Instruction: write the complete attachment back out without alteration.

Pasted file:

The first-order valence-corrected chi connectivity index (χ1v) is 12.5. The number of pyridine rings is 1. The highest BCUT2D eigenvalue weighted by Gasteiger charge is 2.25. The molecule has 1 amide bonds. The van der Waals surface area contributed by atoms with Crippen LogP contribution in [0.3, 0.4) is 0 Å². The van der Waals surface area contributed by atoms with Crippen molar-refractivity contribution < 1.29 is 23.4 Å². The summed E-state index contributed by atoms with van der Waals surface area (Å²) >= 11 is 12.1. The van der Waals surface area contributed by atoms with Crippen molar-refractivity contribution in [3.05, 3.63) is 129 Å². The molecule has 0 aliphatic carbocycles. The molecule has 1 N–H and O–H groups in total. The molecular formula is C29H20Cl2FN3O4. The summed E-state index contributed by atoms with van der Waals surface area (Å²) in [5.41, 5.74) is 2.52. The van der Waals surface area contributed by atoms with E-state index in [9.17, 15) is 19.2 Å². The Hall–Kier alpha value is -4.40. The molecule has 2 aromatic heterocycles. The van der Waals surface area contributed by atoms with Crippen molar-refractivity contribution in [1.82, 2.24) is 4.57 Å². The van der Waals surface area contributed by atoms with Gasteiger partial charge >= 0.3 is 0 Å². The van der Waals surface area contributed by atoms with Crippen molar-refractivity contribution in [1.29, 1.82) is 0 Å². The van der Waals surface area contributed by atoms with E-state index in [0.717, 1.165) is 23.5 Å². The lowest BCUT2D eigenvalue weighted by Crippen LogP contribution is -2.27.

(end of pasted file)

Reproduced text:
The first-order valence-corrected chi connectivity index (χ1v) is 12.5. The number of pyridine rings is 1. The highest BCUT2D eigenvalue weighted by Gasteiger charge is 2.25. The molecule has 1 amide bonds. The van der Waals surface area contributed by atoms with Crippen LogP contribution in [0.3, 0.4) is 0 Å². The van der Waals surface area contributed by atoms with Crippen molar-refractivity contribution < 1.29 is 23.4 Å². The summed E-state index contributed by atoms with van der Waals surface area (Å²) >= 11 is 12.1. The van der Waals surface area contributed by atoms with Crippen molar-refractivity contribution in [3.05, 3.63) is 129 Å². The molecule has 0 aliphatic carbocycles. The molecule has 1 N–H and O–H groups in total. The molecular formula is C29H20Cl2FN3O4. The summed E-state index contributed by atoms with van der Waals surface area (Å²) in [5.41, 5.74) is 2.52. The van der Waals surface area contributed by atoms with E-state index in [9.17, 15) is 19.2 Å². The Hall–Kier alpha value is -4.40. The molecule has 2 aromatic heterocycles. The van der Waals surface area contributed by atoms with Crippen molar-refractivity contribution in [1.82, 2.24) is 4.57 Å². The van der Waals surface area contributed by atoms with Gasteiger partial charge >= 0.3 is 0 Å². The van der Waals surface area contributed by atoms with Crippen molar-refractivity contribution in [1.29, 1.82) is 0 Å². The van der Waals surface area contributed by atoms with E-state index in [0.717, 1.165) is 23.5 Å². The lowest BCUT2D eigenvalue weighted by Crippen LogP contribution is -2.27.